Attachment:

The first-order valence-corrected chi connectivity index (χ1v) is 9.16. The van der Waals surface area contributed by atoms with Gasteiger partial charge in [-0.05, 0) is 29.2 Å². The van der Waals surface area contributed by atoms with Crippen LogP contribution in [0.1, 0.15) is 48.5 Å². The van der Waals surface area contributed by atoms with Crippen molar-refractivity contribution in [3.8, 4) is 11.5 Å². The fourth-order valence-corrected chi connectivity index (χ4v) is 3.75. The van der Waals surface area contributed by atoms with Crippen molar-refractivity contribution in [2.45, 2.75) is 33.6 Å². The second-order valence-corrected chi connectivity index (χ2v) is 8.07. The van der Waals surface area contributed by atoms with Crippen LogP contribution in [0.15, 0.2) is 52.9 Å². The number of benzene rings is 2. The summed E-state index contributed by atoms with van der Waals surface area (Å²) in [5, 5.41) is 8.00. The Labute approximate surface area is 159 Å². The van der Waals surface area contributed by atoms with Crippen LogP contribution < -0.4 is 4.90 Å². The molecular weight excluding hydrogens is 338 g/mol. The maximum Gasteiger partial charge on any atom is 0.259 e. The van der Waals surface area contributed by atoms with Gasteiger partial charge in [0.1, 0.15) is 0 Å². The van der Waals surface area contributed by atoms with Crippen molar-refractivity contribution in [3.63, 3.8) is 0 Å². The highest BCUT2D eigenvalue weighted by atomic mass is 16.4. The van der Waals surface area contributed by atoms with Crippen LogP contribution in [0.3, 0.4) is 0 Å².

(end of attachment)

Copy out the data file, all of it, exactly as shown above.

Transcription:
The first-order valence-corrected chi connectivity index (χ1v) is 9.16. The van der Waals surface area contributed by atoms with Gasteiger partial charge in [-0.05, 0) is 29.2 Å². The van der Waals surface area contributed by atoms with Crippen LogP contribution in [0.1, 0.15) is 48.5 Å². The van der Waals surface area contributed by atoms with Crippen molar-refractivity contribution in [3.8, 4) is 11.5 Å². The fourth-order valence-corrected chi connectivity index (χ4v) is 3.75. The van der Waals surface area contributed by atoms with Crippen molar-refractivity contribution in [2.45, 2.75) is 33.6 Å². The second-order valence-corrected chi connectivity index (χ2v) is 8.07. The van der Waals surface area contributed by atoms with Crippen LogP contribution in [0.15, 0.2) is 52.9 Å². The number of benzene rings is 2. The summed E-state index contributed by atoms with van der Waals surface area (Å²) in [5, 5.41) is 8.00. The Labute approximate surface area is 159 Å². The van der Waals surface area contributed by atoms with Crippen LogP contribution < -0.4 is 4.90 Å². The molecular weight excluding hydrogens is 338 g/mol. The maximum Gasteiger partial charge on any atom is 0.259 e. The van der Waals surface area contributed by atoms with Gasteiger partial charge in [0.1, 0.15) is 0 Å². The van der Waals surface area contributed by atoms with Crippen molar-refractivity contribution in [3.63, 3.8) is 0 Å². The highest BCUT2D eigenvalue weighted by atomic mass is 16.4. The van der Waals surface area contributed by atoms with Crippen LogP contribution in [0.3, 0.4) is 0 Å².